After the Chauvin verdict, can we have good shepherds?

The story was powerful enough that 5,000 men signed up. Probably some women and children, too. Powerful enough that the police were called and Peter and John were arrested. They got a hearing the next morning, with another big crowd, and the charges were read: you two were telling lies yesterday, about somebody actually coming back from the dead. And you used some kind of black magic to heal this poor man’s legs.  

But it wasn’t magic, Peter told the court. That beggar, he thought we were going to give him money, but we don’t have any. But we do have something else that’s more precious. So I took his hand and told him he could stand up.  I didn’t know it would happen, but the Master told us it could, if we would just say his name. Peter went on, there isn’t any other name that does it. It’s not black magic. I don’t know how it works, but he told us it would. Say his name. So we do.

Peter is right: we do have something precious. Faith. Hope. Love. Not mere optimism, but a story we tell, over and over, a story we live in: if we are like sheep, grazing and sleeping and wandering around with our heads down, we aren’t scared because there is a shepherd watching over us. If we are like robots, executing our routines, we still have the capacity for an upgrade, because the programmer wants us to understand more. If we are blind to the suffering of others, and then somehow we start to see it, we need not merely feel sorry for them.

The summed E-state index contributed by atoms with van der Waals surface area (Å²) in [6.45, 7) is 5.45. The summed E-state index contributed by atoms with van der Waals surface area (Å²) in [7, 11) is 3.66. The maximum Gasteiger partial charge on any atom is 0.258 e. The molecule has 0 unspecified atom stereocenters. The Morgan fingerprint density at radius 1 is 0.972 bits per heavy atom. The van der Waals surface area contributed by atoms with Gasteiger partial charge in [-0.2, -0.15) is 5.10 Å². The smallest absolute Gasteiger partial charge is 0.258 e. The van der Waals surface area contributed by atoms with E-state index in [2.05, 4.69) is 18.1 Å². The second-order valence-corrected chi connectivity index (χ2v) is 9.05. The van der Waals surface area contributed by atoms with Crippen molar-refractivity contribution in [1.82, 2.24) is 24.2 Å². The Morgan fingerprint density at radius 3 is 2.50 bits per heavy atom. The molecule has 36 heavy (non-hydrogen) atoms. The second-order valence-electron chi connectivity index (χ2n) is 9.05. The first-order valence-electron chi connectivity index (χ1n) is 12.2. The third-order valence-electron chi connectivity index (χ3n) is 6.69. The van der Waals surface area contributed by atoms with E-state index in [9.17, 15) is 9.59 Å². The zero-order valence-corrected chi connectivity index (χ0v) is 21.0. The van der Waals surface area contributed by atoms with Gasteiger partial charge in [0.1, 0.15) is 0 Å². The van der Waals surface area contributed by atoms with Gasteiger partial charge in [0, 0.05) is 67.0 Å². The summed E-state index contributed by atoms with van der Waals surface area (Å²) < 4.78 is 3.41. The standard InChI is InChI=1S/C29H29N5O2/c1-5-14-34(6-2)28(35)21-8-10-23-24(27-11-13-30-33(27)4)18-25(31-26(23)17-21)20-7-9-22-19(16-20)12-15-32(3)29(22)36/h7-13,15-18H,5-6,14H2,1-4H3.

On Tuesday, after everyone had hurried home, at Breck School, where I teach religion, some of us stayed and watched the Derek Chauvin verdict in the library. We waited a long time, half-listening to lawyers filling time, glancing at their monitors to see when the judge would appear. Finally, he did, and he read with no drama the letter from the jury: three declarations straight out of a law book. Guilty. Guilty. Guilty. And then, in a litany of unanimity, the twelve jurors did the same.

It was not a miracle. It ought to have been a foregone conclusion. Anyone who watched the video, who saw the icy entitlement in Chauvin’s face, would know that he  killed Mr. George Floyd. On camera. With fifty eyewitnesses. But Mr. Ellison, the attorney general, and his host of prosecutors, knew the truth: in America, police can kill a black person. They can almost always kill a white person. They can do whatever they want. So it took 14 excellent lawyers, a team of Michael Jordans, Ellison said. An unlimited budget, because the State could not afford to lose this time. The chances of winning are so remote that prosecutors usually don’t bother bringing charges.